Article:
US Open: Watson in tears after first round defeat

Heather Watson plays a shot during here first round match at Flushing Meadows. Picture: Getty
Heather Watson plays a shot during here first round match at Flushing Meadows. Picture: Getty
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HEATHER Watson was in tears. The normally bubbly, cheery 21-year-old who usually takes defeat in her stride, learns from it and moves on, could not control her emotions any longer.

She had just lost 4-6, 6-4, 6-2 to Simona Halep, the world No19, in the first round of the US Open and it was almost too much to bear. She had played well – better than she had in months – and for two sets, she had the match in her grasp but slowly but surely, her body began to seize up and Halep, one of the form players coming into the Open, reeled her in. Halep has been making a habit of that of late and in the past couple of weeks has beaten Sam Stosur, Caroline Wozniacki and Petra Kvitova – not that that fact made Watson feel any better.

“I thought I played better than I have been,” she said, looking red-eyed. “I was playing one of the hottest players on the tour right now – she’s playing well – she made a lot of balls. I thought I played a good two sets and the third set, my fitness let me down a bit. I was cramping in my legs and that I think partly was because in the first two sets I was a bit tight and not relaxed. I had my chances definitely, and I had an opportunity to win that match in two sets, I’d say, but she’s got the confidence and she won the points when it mattered.”

In March, Watson, then the world No39 (she is now down to No76) and Britain’s top player, could not work out why she was running out of energy and focus during matches and decided she needed a break; she thought she was burned out. Then the doctors told her she was suffering from glandular fever and after seven weeks at home sleeping and resting, she got back to work in time for the French Open. But the virus is still lingering in her system and there are still good days and bad days, days when she can work and fight flat out and days when she is as weak as a kitten.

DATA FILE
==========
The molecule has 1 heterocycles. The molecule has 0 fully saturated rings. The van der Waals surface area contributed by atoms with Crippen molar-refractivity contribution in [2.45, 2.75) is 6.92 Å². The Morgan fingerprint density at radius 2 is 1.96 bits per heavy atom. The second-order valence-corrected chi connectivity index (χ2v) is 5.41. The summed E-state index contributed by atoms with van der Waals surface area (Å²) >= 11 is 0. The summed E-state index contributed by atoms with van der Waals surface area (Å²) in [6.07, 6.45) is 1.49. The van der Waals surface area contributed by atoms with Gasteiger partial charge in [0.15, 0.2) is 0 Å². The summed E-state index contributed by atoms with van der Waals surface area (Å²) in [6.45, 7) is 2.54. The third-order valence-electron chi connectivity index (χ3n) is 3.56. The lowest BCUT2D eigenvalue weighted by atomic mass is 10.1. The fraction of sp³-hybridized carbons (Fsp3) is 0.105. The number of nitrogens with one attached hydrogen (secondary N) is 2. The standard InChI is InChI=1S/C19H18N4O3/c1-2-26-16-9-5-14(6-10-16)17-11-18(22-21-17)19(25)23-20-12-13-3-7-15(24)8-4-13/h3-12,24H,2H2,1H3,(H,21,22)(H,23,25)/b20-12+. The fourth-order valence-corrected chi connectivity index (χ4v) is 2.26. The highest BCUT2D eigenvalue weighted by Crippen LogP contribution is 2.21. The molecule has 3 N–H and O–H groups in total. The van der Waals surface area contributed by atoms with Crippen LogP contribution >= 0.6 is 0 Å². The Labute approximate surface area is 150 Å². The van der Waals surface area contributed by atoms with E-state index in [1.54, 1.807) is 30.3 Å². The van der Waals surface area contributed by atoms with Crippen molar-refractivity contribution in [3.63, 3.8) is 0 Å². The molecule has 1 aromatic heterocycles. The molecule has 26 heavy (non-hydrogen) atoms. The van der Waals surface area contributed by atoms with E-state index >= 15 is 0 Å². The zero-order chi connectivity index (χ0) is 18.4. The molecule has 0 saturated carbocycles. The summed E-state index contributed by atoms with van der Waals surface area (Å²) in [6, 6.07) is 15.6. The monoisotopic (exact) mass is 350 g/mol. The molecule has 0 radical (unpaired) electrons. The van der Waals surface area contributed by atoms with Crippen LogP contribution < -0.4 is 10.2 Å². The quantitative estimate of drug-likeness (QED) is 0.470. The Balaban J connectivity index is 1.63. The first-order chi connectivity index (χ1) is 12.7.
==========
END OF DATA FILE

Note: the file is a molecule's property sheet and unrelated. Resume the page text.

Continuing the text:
Tuesday was a good day – she ran and fought for two hours – but with only 12 matches behind her since her comeback, she was not sharp enough to close out the important points and, by the third set, she could do no more. A set to the good and standing at 4-4 and 40-0 in the second set, Watson was on the verge of taking complete control of the match – all she had to do was hold serve and then Halep would be fighting to stay in the tournament. But she could not do it, Halep broke her and the wind went out of Watson’s sails.

“I knew she wouldn’t give it to me and she didn’t,” Watson said, trying her very best not to cry and failing miserably. “She made all the returns, didn’t give me any free points, but also I didn’t make a first serve, I don’t think, on any of those game points.

“I think she played a lot better in the important points and that game was extremely important and I think once I get a few matches under my belt, I’ll learn how to play those points smarter and take my time. I think that’s why it hurts a lot because I was so close, but if I keep making those opportunities for myself, I’ll take some.”

Watson does not have a coach at the moment and has borrowed the services of Jeremy Bates from the LTA in the interim. They have been travelling together for the past month during which time he has been encouraging her to be more aggressive on court and, on the evidence of Tuesday’s match, she is taking his advice to heart. She is working as hard as she can off-court to get back to her physical peak but, until she has recovered fully from the glandular fever, frustrating and disappointing days like Tuesday are going to haunt her for months to come.

Meanwhile, Li Na and Agnieszka Radwanska beat the rain at a stormy Flushing Meadows last night to reach the second round. Third seed Radwanska had a tough second set against Maria-Teresa Torro-Flor but came through 6-0, 7-5 while fifth seed Li defeated Sweden’s Sofia Arvidsson 6-2, 6-2.

Dark clouds were gathering before the pair were off court, and not long afterwards play was suspended because of the threat of lightning. Soon, heavy rain was falling, and organisers announced there would be no play before 2.30pm local time (7.30pm BST).

Li said: “I was so lucky before the rain came that I finished the match so I don’t have to wait and warm up and come to the court again. It is tough for (everyone else). For me, I’ll just relax for the rest of the day and do whatever I want to do.”

Li could play 30th seed Laura Robson in the third round in a repeat of last year’s clash at the same stage, which was won by the British teenager. Robson was just about to start her clash with France’s Caroline Garcia when play was stopped.